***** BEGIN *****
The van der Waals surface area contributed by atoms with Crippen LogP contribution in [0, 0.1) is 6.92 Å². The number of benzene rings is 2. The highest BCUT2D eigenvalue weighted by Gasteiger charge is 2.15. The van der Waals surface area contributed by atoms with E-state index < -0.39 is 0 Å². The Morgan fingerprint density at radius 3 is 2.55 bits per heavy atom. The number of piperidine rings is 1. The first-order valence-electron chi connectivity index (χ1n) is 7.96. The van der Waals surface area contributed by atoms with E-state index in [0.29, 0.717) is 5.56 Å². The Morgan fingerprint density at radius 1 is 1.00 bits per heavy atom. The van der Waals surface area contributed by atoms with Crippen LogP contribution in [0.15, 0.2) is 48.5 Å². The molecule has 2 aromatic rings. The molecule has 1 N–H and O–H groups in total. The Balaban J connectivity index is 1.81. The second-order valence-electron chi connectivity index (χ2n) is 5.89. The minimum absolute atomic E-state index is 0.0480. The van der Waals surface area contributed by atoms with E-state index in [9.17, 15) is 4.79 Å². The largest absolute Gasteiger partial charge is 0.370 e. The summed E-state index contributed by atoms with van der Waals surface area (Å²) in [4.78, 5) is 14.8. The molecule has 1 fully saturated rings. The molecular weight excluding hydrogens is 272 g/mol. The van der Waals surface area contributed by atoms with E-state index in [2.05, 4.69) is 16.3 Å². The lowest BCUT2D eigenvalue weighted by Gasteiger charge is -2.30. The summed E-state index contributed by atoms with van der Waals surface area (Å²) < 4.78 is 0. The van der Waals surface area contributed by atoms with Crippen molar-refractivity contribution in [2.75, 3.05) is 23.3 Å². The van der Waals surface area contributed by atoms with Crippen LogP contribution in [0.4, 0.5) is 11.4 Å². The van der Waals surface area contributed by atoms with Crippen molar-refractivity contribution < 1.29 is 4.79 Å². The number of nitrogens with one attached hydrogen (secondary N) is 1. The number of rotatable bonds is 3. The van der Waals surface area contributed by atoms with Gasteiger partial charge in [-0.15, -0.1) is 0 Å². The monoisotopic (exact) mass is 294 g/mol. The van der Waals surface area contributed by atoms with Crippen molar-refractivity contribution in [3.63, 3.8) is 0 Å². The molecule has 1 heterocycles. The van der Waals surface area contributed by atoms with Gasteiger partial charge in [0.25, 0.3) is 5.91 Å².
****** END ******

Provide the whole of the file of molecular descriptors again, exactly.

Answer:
The van der Waals surface area contributed by atoms with Crippen LogP contribution in [0, 0.1) is 6.92 Å². The number of benzene rings is 2. The highest BCUT2D eigenvalue weighted by Gasteiger charge is 2.15. The van der Waals surface area contributed by atoms with E-state index < -0.39 is 0 Å². The Morgan fingerprint density at radius 3 is 2.55 bits per heavy atom. The number of piperidine rings is 1. The first-order valence-electron chi connectivity index (χ1n) is 7.96. The van der Waals surface area contributed by atoms with E-state index in [0.29, 0.717) is 5.56 Å². The Morgan fingerprint density at radius 1 is 1.00 bits per heavy atom. The van der Waals surface area contributed by atoms with Crippen LogP contribution in [0.15, 0.2) is 48.5 Å². The molecule has 2 aromatic rings. The molecule has 1 N–H and O–H groups in total. The Balaban J connectivity index is 1.81. The second-order valence-electron chi connectivity index (χ2n) is 5.89. The minimum absolute atomic E-state index is 0.0480. The van der Waals surface area contributed by atoms with E-state index in [9.17, 15) is 4.79 Å². The largest absolute Gasteiger partial charge is 0.370 e. The summed E-state index contributed by atoms with van der Waals surface area (Å²) in [4.78, 5) is 14.8. The molecule has 1 fully saturated rings. The molecular weight excluding hydrogens is 272 g/mol. The van der Waals surface area contributed by atoms with E-state index in [2.05, 4.69) is 16.3 Å². The lowest BCUT2D eigenvalue weighted by Gasteiger charge is -2.30. The summed E-state index contributed by atoms with van der Waals surface area (Å²) < 4.78 is 0. The van der Waals surface area contributed by atoms with Crippen molar-refractivity contribution in [2.75, 3.05) is 23.3 Å². The van der Waals surface area contributed by atoms with Crippen LogP contribution in [0.4, 0.5) is 11.4 Å². The van der Waals surface area contributed by atoms with Crippen molar-refractivity contribution < 1.29 is 4.79 Å². The number of nitrogens with one attached hydrogen (secondary N) is 1. The number of rotatable bonds is 3. The van der Waals surface area contributed by atoms with Gasteiger partial charge in [-0.15, -0.1) is 0 Å². The monoisotopic (exact) mass is 294 g/mol. The van der Waals surface area contributed by atoms with Crippen molar-refractivity contribution in [3.63, 3.8) is 0 Å². The molecule has 1 heterocycles. The van der Waals surface area contributed by atoms with Gasteiger partial charge in [0.25, 0.3) is 5.91 Å².